June 21, 2024

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review | King Arthur: A Knight’s Tale

  • Dark takes the legend of Arthur
  • Managing and strengthening your base and units has depth
  • Fighting becomes monotonous
  • small conflicts
  • voice acting

When King Arthur: Knights Tale was released in April of this year, I quickly requested a review key. TRPG is one of my favorite genres, but it usually comes with an anime twist or as one of the many Warhammer titles. So I immediately saw a game that takes a completely different approach.

This review key didn’t make it to GameQuarter until August due to a technical issue. Not exactly in time for a revision of 1.0 as we originally envisioned, but it’s also a shame that nothing was done with it. So we have a look at what the game looks like now which has reached version 1.2.2.

Not the hero of King Arthur

In Arthurian legends, King Arthur is the hero. It is not surprising, of course, given the name. However, it was far from perfect, given the fact that he was born a bastard with his half-sister. This bastard was Mordred, a knight nicknamed the Dread Dread and in many legends the one who nearly killed Arthur.

It’s no different in Knight’s Tale, only the two heavyweights are killing each other in their last battle. Arthur, as the hero of mythology, is then transported to Avalon to get his well-deserved rest in the afterlife. At least that’s how it should have gone. In fact, His Highness is unable to come to terms with his death and as a result, the entire empire is plunged into chaos.

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The Lady of the Lake, a semi-divine entity in these legends, decided that she could not let this run its course. But even with all her talents, she is unable to stop the fall of the future king and future king. In her desperation, she thus focuses on the only warrior who could put Arthur’s life in danger: Sir Mordred. Our hero questionable morals in this story.

table without corners

Even with Lady Wisdom at his side, the resurrected Mordred is not a one-man army that can effortlessly challenge Arthur’s dark forces. Therefore, your goal in this easy seventy hour adventure is to get stronger, make your own roundtable, rebuild Camelot and gain land. To achieve this, you will need to pass laws, gather resources and intervene in the conflict to make the kingdom prosper, as well as appoint cronies, recover wounded knights and more. But baby step by step.

This may sound like criticism, but it’s definitely not intended that way. The idea that building your army for change is about more than gathering people and grinding levels is a really appealing one to me. War is, in most cases, a protracted battle in which land is lost or little gained. So translating this into a video game sounded like music to my ears. In translation, however, something is lost somewhere.

play war

In the opening of King Arthur we see a great battle. Two armies led by some notable knights and wizards collide. This is not what the game offers then. Instead, you set out with four knights to battle entire armies of zombies, bandits and monsters on your sword like real tanks. Forget about the big fights. In most cases, the new King of Camelot has to set out to liberate a village or explore the forests.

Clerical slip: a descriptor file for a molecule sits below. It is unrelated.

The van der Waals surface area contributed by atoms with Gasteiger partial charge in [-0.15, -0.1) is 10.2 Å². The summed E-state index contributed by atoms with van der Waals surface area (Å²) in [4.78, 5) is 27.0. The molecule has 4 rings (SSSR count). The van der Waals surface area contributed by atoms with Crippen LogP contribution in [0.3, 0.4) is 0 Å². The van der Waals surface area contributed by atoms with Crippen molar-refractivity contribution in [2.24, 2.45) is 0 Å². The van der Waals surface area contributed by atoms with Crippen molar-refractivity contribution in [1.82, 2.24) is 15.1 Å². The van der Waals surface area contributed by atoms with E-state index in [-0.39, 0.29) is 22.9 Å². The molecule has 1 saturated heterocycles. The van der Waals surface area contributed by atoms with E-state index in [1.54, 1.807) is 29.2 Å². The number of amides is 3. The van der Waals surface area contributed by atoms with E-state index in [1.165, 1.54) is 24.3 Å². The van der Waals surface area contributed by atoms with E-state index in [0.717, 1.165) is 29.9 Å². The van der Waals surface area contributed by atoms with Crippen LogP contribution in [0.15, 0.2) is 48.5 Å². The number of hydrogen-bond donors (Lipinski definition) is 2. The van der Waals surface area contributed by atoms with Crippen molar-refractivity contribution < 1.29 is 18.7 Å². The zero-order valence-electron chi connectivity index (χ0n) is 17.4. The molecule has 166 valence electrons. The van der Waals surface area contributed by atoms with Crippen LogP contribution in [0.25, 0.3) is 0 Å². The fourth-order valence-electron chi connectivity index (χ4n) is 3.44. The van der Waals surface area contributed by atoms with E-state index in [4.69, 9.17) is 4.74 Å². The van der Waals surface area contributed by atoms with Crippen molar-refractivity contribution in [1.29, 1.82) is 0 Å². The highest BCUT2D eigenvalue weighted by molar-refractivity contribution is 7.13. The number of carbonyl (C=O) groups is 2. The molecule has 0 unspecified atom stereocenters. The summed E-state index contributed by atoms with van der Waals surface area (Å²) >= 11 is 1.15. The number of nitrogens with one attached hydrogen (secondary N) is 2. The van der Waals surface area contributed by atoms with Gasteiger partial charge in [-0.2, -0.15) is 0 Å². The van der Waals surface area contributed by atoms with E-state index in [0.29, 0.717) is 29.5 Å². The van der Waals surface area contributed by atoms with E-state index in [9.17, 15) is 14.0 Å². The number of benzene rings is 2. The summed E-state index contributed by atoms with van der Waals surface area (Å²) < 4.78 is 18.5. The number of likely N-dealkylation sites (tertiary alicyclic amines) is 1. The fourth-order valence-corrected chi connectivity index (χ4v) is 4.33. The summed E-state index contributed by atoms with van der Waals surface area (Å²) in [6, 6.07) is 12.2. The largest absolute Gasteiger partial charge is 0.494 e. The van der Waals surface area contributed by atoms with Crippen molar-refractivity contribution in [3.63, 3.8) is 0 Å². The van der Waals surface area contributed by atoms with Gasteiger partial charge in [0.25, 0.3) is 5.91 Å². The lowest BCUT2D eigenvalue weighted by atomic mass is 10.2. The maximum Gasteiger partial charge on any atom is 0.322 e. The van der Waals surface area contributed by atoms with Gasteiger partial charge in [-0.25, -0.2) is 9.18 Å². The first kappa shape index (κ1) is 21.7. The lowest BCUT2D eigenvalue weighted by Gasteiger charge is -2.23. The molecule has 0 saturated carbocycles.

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Had this been put in a cool sweater and talked to each other with a common thread, this wouldn’t have been a problem at all. But this is where the shoe gets pinched. Everything in King Arthur: Knight’s Tale is delivered with big words and melodrama, but the scale of events does not reflect this. Plus, in some cases, the voice acting is so exciting that Monty Python and the Holy Grail kept coming to mind. Mordred himself is very well expressed, but the same cannot be said about the entire cast.

Plunge into volume

Of course, it’s not fair to impose my own expectations on the game. Just because I feel this battlefield has to be bigger doesn’t automatically mean developer NeoCore did something wrong by going down a different path. However, there is a reason why many TRPGs allow you to control many units or form those units into small armies. The larger scope gives you more strategic options and a more exciting battlefield to implement. The playing field that four knights can challenge on foot is inherently very limited to the spot. And that breaks Knight’s tale in my opinion after about ten hours.

The battles then turn into skirmishes that you complete in minutes, with over a dozen enemies made up mostly of weak units like regular zombies or miscreants. There are interesting conflicts with unique and compelling enemies, but they are like needles in a haystack consisting mostly of monotonous collisions on repetitive maps. Maps that you can explore in between, but it was better to remove them completely to go from the big showdown to the big showdown.

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On paper, King Arthur could have been something really interesting. A different take on familiar myths and a slow, realistic approach make for a dark story that takes time to build. Unfortunately, padding partially undermines this setup, thanks to bumps that don’t do the setup justice in terms of size and intensity.